later on

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mimi2

Senior Member
vietnam vietnamese
Hi,
“There’ll be a bus later on, but we might as well walk”
Does this sentence mean that the speaker will be ready to walk if there is a bus later.
Thanks.
 
  • tphuong122002

    Senior Member
    Vietnamese Vietnam
    Hi,
    “There’ll be a bus later on, but we might as well walk”
    Does this sentence mean that the speaker will be ready to walk if there is a bus later.
    Thanks.
    I think that the speaker implies two options: 1) They can wait and take a bus because it is coming soon; or 2) They can walk.
     

    94kittycat

    Senior Member
    Canadian English
    But the sentence doesn't answer "why".
    It doesn't need to!

    I think that the speaker implies two options: 1) They can wait and take a bus because it is coming soon; or 2) They can walk.
    It doesn't say in any way that the speaker is going to take the bus at all. He/she is simply saying that one is coming, but he/she isn't going to walk instead.
     

    Joelline

    Senior Member
    American English
    I think that the speaker implies two options: 1) They can wait and take a bus because it is coming soon; or 2) They can walk.
    The key to understanding the sentence is in the expression, “but we might as well walk.” When you say that you "might as well" do X rather than Y, you're saying that, at this moment, it makes more sense to you do to X:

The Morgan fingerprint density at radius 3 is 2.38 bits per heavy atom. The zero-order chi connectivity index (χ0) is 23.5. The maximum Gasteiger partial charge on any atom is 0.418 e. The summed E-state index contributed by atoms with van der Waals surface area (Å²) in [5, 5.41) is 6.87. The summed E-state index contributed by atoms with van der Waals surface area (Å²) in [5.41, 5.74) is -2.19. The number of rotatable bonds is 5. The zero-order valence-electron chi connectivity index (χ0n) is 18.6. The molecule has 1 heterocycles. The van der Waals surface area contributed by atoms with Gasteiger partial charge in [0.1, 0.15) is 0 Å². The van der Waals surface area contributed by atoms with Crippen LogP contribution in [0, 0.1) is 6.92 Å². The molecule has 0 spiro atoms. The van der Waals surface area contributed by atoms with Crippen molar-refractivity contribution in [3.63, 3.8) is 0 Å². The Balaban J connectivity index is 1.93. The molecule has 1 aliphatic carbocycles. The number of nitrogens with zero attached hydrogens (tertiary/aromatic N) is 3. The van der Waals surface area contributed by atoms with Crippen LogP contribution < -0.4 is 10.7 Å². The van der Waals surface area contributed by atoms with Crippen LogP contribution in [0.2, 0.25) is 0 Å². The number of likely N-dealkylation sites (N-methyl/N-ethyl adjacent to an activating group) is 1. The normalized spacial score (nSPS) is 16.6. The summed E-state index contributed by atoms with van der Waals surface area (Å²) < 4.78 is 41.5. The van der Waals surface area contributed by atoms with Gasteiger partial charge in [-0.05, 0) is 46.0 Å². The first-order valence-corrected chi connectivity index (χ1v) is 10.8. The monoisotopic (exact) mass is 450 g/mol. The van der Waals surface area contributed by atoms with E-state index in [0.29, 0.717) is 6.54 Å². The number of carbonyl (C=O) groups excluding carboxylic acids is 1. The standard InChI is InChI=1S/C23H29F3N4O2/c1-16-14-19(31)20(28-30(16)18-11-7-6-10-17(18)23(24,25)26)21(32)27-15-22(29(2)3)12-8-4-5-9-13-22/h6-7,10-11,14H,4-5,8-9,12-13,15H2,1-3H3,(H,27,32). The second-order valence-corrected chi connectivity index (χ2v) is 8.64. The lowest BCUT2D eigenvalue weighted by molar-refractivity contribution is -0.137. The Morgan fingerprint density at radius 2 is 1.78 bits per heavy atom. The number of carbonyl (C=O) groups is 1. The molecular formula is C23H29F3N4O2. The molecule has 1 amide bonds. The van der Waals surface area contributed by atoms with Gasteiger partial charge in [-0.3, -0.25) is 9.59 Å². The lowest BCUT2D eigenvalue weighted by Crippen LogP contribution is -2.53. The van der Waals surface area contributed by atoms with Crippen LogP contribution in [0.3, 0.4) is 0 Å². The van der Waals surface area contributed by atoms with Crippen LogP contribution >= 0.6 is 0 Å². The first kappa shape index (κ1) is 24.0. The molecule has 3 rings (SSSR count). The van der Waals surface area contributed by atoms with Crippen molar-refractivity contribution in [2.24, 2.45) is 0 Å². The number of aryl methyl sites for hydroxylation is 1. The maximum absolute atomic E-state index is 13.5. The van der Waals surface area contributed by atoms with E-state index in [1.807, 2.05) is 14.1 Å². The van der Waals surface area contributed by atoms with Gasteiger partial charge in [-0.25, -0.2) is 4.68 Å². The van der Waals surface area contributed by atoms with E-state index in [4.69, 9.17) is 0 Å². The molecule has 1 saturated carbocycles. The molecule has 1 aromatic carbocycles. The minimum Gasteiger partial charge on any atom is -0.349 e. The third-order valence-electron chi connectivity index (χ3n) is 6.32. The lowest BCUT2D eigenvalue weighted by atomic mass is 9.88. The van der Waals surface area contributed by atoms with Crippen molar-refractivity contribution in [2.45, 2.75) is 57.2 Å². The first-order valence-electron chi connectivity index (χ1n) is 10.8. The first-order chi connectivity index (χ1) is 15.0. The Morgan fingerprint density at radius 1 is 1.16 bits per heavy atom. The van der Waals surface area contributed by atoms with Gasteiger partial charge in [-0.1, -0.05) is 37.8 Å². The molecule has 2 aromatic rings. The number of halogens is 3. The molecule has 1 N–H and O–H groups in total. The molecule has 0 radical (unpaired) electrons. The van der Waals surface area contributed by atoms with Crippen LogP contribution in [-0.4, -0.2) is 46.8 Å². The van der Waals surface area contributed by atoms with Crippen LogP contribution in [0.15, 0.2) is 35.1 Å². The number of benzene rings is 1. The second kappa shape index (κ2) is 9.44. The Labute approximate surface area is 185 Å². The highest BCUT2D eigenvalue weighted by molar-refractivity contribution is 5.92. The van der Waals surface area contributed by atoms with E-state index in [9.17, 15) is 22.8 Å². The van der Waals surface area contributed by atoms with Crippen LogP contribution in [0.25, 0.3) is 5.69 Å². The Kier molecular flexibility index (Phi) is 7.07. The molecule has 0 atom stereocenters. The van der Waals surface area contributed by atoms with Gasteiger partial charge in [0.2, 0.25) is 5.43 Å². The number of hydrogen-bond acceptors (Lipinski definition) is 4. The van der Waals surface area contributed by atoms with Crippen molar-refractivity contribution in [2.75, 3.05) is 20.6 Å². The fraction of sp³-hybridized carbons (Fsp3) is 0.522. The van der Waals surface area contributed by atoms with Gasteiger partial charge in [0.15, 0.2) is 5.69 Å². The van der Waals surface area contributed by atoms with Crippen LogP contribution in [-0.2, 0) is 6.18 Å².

We could buy this new TV today, but we might as well wait until it's on sale next week.
    My cousin never reads her mail, so, rather than send her a letter, I might as well just call her.

    Therefore, in Mimi's example, there is no doubt that the speaker has decided to walk rather than to wait for a bus that will come sometime "later on" (and not "soon," as you suggest.). For all we know, "later on" could refer to two hours later.
     

    coiffe

    Senior Member
    USA
    American English
    The key to understanding the sentence is in the expression, “but we might as well walk.” When you say that you "might as well" do X rather than Y, you're saying that, at this moment, it makes more sense to you do to X:
    We could buy this new TV today, but we might as well wait until it's on sale next week.
    My cousin never reads her mail, so, rather than send her a letter, I might as well just call her.

    Therefore, in Mimi's example, there is no doubt that the speaker has decided to walk rather than to wait for a bus that will come sometime "later on" (and not "soon," as you suggest.). For all we know, "later on" could refer to two hours later.
    Joelline is right. The implication is that they'll arrive at their destination just as fast or faster if they start walking now, than if they wait for the bus which will come later. It's not an implication, for example, that it's more healthful to walk. As Joelline stated, "might as well" signifies a contrast between x and y. The contrast here almost certainly implies which is faster, or that both ways are equally fast.
     

    roxcyn

    Senior Member
    USA
    American English [AmE]
    If you want to make it have two options you need to change the sentence:

    "The next bus will come at (XX:XX). We can stay here and wait, or we can walk. What would you like to do?"

    "The bus will come at (XX:XX). We could wait here or we could walk."

    These two sentences are giving you the option to either a) stay and wait, or b) walk.

    The other sentence that Mimi wrote is not giving those options. It is saying that it is better to walk because the bus will come later rather than sooner.

    Pablo
     
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